Less than 20% of new Nova Scotia film and television fund in use
Seven months after the new film and television incentive fund was launched in Nova Scotia, less than 20 per cent of it has been doled out for productions in the province.
As of February, $1.67 million of the possible $10 million has been assigned to nine productions. Pilot Light Productions Executive Producer Geoff D’Eon says the numbers are evidence that the new fund doesn’t work.
“Clearly its not working very well because very few people have applied to it,” he said.
The industry says the new fund is too complicated and when compared to the easily accessible funds and tax credits in other provinces, there’s no question where companies will go.
D’Eon’s company is one of the nine companies that got funding under the new model, but he says it only works for certain types of projects, specifically the smaller projects that don’t have as big of an impact on the province’s economy.
So far the productions drawing on money from the new fund, will spend an estimated $5.6 million in the province, according to Nova Scotia Business Inc. spokesperson Mel Rusinak. While that only represents roughly half a year it’s well below the governments own number for previous years. For example, in 2013-14, TV and film productions spent $66.8 million in Nova Scotia under the former tax credit.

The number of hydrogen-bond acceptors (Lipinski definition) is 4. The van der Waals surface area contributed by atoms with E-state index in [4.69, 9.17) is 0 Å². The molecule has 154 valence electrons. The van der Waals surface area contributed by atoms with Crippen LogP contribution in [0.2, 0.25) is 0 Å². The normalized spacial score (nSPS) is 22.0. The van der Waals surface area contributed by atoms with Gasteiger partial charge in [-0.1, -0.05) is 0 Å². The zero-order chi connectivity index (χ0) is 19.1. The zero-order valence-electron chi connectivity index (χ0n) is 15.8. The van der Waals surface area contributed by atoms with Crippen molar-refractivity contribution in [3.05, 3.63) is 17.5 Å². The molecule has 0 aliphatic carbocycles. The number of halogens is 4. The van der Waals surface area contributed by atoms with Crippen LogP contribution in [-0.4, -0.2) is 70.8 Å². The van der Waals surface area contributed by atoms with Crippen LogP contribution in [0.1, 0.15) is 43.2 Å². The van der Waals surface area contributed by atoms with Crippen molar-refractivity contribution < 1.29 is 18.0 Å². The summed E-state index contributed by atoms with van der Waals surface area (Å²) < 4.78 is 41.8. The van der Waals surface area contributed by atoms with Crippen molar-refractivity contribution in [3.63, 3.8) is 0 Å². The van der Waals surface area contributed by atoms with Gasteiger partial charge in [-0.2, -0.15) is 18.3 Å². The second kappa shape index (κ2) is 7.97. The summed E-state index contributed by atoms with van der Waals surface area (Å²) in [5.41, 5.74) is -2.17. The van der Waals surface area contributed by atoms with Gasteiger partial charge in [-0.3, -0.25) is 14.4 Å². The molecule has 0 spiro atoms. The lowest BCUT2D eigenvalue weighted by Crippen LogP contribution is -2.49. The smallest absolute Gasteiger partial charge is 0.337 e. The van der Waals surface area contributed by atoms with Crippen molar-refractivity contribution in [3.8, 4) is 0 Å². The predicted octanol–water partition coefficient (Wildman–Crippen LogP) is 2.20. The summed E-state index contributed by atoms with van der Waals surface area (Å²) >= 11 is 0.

However, the government says the tax credit also cost taxpayers more. In 2014-15 the government spent $29.7 million on the tax credit, finance department spokesperson Marla MacInnis said. The amount the fund cost in 2013-14 wasn’t made available before publication, so Global News could not calculate the cost/benefit of the 2013-14 year to the last seven months under the new fund.
Premier Stephen McNeil attributes the low uptake in part to a rush to apply for funding under the tax credit before it expired in July. Speaking to reporters in Fredericton on Wednesday, McNeil said he stands by the changes.
“We believe its one that’s fair not only to the sector…but its also fair to the taxpayers of Nova Scotia,” McNeil said.
The maximum amount that a production can have refunded is 32 per cent of eligible Nova Scotia costs. NSBI says labour, goods, and services bought in Nova Scotia are eligible for the refund. The eligibility list includes everything from a makeup artist to a public relations firm, NSBI spokesperson Mek Rusinak said.
The government’s $10 million cap on the fund is another deterrent for production companies who are concerned there won’t be any money left in the fund by the time they lay the groundwork for a Nova Scotia shoot, D’Eon said. For example, Alberta also uses a fund model but doesn’t have a cap, he said. Alberta’s fund also allows for a maximum spend of $5 million per production compared to Nova Scotia’s $4 million.
“Why go through the rigmarole of planning a major shoot in Nova Scotia, which is labour intensive to plan a shoot, apply to the fund, and then find out that the money is not going to be available available,” D’Eon said. “We can’t compete on that stage because the investors will simply go to another jurisdiction where they know the money is available.”
Industry group Screen Nova Scotia says it has a meeting with the government at the end of the month to propose changes to the fund.
© 2016 Shaw Media